On June 5, Peruvians will vote in the presidential runoff election between Keiko Fujimori and Pedro Pablo Kuczynski. Although Fujimori won the first round with almost twice the votes of Kuczynski, anti-Fujimori sentiment runs strong in the country, and the two candidates have been neck and neck in polls for much of the second round. On paper, they appear fairly similar as both candidates are considered right of center. Peru has an informal employment rate of 72.8 percent and both their platforms focus on improving formalization, albeit by different mechanisms and at different rates.
Keiko Fujimori’s Background and Economic Philosophy
Fujimori’s first public role was as Peru’s first lady in the mid-1990s after her parents divorced while her father, Alberto, was president. She received an undergraduate business degree from Boston University, and an MBA from Columbia University. While earning her master’s in the United States, she won a seat in Peru’s legislature in 2006 with more votes than any other congressional candidate that year. She was also the runnerup to President Ollanta Humala in the 2011 election.
Her economic plan focuses on infrastructure investment, and includes plans to create a government agency to protect small business interests. She favors tax breaks for newly formalized businesses, including a “zero tax” project for the first two years of formalization and an adjusted tax rate that would be dependent partly on profits after that.
Elmer Cuba, an economic advisor for Fujimori’s team, said her policies would be “strongly counter-cyclical” and also that the government would have to be “imaginative” in how to finance the infrastructure investments she wants to make. In a debate between the candidates’ technical teams on May 15, Cuba highlighted Fujimori’s plan to foster growth by increasing public-sector salaries.
Kuczynski’s Background and Economic Philosophy
After receiving degrees in economics and public administration from Oxford and Princeton, Kuczynski, or PPK as he’s commonly known, went to work for the World Bank in 1961 at age 22, beginning a career in international finance that would span half a century, with a special expertise in mining and extractive industries. In the 1980s and 1990s, he worked in private equity and ran a Latin American mutual fund open for U.S. investors; he even helped billionaire George Soros double his investments in a Peruvian brewery.
In public roles, he was tapped in the 1960s to serve for two years to head Peru’s Central Bank, where he oversaw a currency devaluation and debt restructuring. He served various terms as minister of energy and mines, minister of economics and finance, and was the prime minister from 2005 to 2006.
One of PPK’s campaign platforms is to return the country to 5 percent GDP growth by 2018. Growth slowed to 2.7 percent in 2015 after a decade of averaging 6.3 percent, per the International Monetary Fund (IMF). He proposes to do this by focusing primarily on formalizing Peru’s workforce through measures like tax incentives and expanded access to credit for small- and medium-size enterprises (SMEs), while also reducing bureaucracy. Additionally, he hopes to add 3 million jobs to the formal economy and raise Peru’s minimum wage by some $30 to $254 per month, which is on the low end of minimum-wage hike pledges during this campaign. He also has plans to provide unemployment insurance for newly formalized workers, and health care access for both formal and informal workers.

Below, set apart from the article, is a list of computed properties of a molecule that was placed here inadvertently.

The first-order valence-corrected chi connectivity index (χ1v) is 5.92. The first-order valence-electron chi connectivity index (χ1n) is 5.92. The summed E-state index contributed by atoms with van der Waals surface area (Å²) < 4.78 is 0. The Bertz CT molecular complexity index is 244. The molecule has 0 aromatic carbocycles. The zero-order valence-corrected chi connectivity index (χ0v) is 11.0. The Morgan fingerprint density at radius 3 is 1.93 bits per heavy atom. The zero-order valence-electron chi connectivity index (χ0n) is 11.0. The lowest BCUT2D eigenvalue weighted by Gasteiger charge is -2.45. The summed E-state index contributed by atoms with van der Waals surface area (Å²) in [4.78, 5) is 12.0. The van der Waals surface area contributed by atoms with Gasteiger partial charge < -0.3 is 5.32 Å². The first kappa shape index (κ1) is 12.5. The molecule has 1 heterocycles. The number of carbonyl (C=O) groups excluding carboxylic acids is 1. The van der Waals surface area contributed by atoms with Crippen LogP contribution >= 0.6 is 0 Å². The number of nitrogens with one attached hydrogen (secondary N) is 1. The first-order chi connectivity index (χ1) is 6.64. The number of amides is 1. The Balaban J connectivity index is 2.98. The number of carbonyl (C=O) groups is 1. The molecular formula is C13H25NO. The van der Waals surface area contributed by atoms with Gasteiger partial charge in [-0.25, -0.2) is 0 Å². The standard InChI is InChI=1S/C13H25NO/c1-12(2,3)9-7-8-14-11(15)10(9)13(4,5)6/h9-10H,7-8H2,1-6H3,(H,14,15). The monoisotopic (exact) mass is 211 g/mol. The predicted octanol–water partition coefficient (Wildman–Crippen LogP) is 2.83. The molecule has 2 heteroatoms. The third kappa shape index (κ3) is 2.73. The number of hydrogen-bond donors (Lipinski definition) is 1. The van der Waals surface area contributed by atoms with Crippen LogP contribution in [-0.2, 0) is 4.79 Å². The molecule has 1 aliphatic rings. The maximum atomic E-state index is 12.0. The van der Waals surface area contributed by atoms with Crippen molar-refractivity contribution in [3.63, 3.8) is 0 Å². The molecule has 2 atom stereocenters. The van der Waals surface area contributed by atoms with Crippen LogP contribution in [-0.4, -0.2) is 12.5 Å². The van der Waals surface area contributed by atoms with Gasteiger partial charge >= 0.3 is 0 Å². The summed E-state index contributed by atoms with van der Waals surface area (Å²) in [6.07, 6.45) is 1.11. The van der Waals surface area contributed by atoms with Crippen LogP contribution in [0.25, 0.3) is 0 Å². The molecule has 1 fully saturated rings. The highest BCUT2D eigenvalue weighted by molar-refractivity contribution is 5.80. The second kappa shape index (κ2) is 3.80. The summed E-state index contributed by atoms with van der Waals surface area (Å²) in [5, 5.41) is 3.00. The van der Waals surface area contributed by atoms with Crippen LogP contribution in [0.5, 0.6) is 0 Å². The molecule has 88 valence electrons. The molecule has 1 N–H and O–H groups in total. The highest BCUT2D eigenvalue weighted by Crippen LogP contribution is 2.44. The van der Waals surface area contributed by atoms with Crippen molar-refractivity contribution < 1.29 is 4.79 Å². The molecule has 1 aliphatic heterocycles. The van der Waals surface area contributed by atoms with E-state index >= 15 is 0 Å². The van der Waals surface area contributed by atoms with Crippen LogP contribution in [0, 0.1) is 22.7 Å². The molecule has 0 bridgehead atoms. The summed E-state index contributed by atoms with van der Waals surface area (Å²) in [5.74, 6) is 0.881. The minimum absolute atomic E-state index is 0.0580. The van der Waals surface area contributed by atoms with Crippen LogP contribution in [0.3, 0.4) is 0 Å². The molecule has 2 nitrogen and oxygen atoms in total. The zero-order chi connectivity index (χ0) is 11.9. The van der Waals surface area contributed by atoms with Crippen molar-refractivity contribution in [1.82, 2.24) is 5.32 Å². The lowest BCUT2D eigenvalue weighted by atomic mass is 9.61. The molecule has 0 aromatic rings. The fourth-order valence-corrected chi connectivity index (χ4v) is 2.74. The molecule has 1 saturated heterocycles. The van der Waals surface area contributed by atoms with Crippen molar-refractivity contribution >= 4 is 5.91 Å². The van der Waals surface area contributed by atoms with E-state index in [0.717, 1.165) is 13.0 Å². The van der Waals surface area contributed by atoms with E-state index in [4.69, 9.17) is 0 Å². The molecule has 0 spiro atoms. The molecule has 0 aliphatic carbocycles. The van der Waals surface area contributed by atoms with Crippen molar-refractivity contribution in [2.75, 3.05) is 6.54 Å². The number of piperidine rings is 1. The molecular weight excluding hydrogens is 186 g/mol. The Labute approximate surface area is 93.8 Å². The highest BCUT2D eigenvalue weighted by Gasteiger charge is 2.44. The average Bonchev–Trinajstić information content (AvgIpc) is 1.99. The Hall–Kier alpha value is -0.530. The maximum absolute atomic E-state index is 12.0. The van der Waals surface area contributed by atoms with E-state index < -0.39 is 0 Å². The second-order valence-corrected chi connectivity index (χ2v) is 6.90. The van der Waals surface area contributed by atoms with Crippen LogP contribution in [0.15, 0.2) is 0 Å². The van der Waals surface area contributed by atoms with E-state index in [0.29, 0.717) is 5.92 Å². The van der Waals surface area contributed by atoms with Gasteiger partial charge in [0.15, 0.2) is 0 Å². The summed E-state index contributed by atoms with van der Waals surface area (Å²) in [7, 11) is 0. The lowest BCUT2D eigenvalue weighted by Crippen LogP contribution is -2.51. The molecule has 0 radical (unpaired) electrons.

Speaking for PPK at the May 15 debate, economic advisor Alfredo Thorne said Fujimori’s economic plan would increase bureaucracy, leaving the country more susceptible to increased taxes and corruption. Cuba and Thorne also sparred on plans to encourage SMEs. Later in the debate, José Chlimper, a spokesperson for Fujimori’s party, criticized PPK’s plan for being based more on World Bank and IMF standards than homegrown ones.
On May 19, Peru’s largest labor union, while not giving an official endorsement, encouraged its members to support PPK as the lesser of two evils compared to Fujimori. The head of the union was murdered by a death squad on orders by Alberto Fujimori in 1992.
What the Polls Say
While polls all spring have placed the two candidates in a statistical dead heat, the May 19–20 Ipsos survey has Keiko Fujimori with a 4.5-point lead over Kuczynski—just barely within the poll’s 2.3 percent margin of error. Kuczynski rode a wave of anti-fujimorista support in the weeks after the April 10 first-round vote, but in late April, he received criticism for taking a weeklong trip to the United States during the two-month runoff campaign.
A contentious first-round race has left many voters disillusioned with the process and the two final candidates. In the April 10 vote, more voters abstained from the vote than voted for the winner, Fujimori.